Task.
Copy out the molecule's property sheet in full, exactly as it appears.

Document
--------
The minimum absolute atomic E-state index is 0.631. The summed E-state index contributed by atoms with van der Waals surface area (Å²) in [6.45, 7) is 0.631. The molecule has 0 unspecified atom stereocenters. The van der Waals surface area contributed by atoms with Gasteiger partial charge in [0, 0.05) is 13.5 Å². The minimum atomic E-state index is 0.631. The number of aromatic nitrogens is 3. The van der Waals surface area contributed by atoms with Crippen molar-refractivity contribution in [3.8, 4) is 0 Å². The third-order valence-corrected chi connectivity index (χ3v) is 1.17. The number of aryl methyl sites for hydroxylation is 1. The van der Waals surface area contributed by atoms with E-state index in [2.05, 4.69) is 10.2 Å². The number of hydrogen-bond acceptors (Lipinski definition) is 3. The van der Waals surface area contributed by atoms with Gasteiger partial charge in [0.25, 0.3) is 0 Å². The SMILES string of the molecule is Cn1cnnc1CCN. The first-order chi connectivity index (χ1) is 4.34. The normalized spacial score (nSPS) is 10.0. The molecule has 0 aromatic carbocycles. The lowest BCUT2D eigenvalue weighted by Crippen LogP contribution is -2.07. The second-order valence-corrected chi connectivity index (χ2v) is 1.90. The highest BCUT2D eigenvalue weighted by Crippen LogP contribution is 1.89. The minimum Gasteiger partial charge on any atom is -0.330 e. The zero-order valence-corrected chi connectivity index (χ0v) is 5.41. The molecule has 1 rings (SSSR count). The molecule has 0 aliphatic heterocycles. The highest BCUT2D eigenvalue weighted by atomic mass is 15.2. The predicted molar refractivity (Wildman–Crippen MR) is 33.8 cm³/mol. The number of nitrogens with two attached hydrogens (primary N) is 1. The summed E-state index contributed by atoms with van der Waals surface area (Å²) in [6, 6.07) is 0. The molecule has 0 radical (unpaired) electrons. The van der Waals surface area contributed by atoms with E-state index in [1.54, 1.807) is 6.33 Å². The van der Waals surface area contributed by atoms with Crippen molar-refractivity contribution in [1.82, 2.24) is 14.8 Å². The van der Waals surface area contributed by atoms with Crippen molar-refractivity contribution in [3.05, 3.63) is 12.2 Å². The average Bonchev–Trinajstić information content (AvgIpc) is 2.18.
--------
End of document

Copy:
The minimum absolute atomic E-state index is 0.631. The summed E-state index contributed by atoms with van der Waals surface area (Å²) in [6.45, 7) is 0.631. The molecule has 0 unspecified atom stereocenters. The van der Waals surface area contributed by atoms with Gasteiger partial charge in [0, 0.05) is 13.5 Å². The minimum atomic E-state index is 0.631. The number of aromatic nitrogens is 3. The van der Waals surface area contributed by atoms with Crippen molar-refractivity contribution in [3.8, 4) is 0 Å². The third-order valence-corrected chi connectivity index (χ3v) is 1.17. The number of aryl methyl sites for hydroxylation is 1. The van der Waals surface area contributed by atoms with E-state index in [2.05, 4.69) is 10.2 Å². The number of hydrogen-bond acceptors (Lipinski definition) is 3. The van der Waals surface area contributed by atoms with Gasteiger partial charge in [0.25, 0.3) is 0 Å². The SMILES string of the molecule is Cn1cnnc1CCN. The first-order chi connectivity index (χ1) is 4.34. The normalized spacial score (nSPS) is 10.0. The molecule has 0 aromatic carbocycles. The lowest BCUT2D eigenvalue weighted by Crippen LogP contribution is -2.07. The second-order valence-corrected chi connectivity index (χ2v) is 1.90. The highest BCUT2D eigenvalue weighted by Crippen LogP contribution is 1.89. The minimum Gasteiger partial charge on any atom is -0.330 e. The zero-order valence-corrected chi connectivity index (χ0v) is 5.41. The molecule has 1 rings (SSSR count). The molecule has 0 aliphatic heterocycles. The highest BCUT2D eigenvalue weighted by atomic mass is 15.2. The predicted molar refractivity (Wildman–Crippen MR) is 33.8 cm³/mol. The number of nitrogens with two attached hydrogens (primary N) is 1. The summed E-state index contributed by atoms with van der Waals surface area (Å²) in [6, 6.07) is 0. The molecule has 0 radical (unpaired) electrons. The van der Waals surface area contributed by atoms with E-state index in [1.54, 1.807) is 6.33 Å². The van der Waals surface area contributed by atoms with Crippen molar-refractivity contribution in [1.82, 2.24) is 14.8 Å². The van der Waals surface area contributed by atoms with Crippen molar-refractivity contribution in [3.05, 3.63) is 12.2 Å². The average Bonchev–Trinajstić information content (AvgIpc) is 2.18.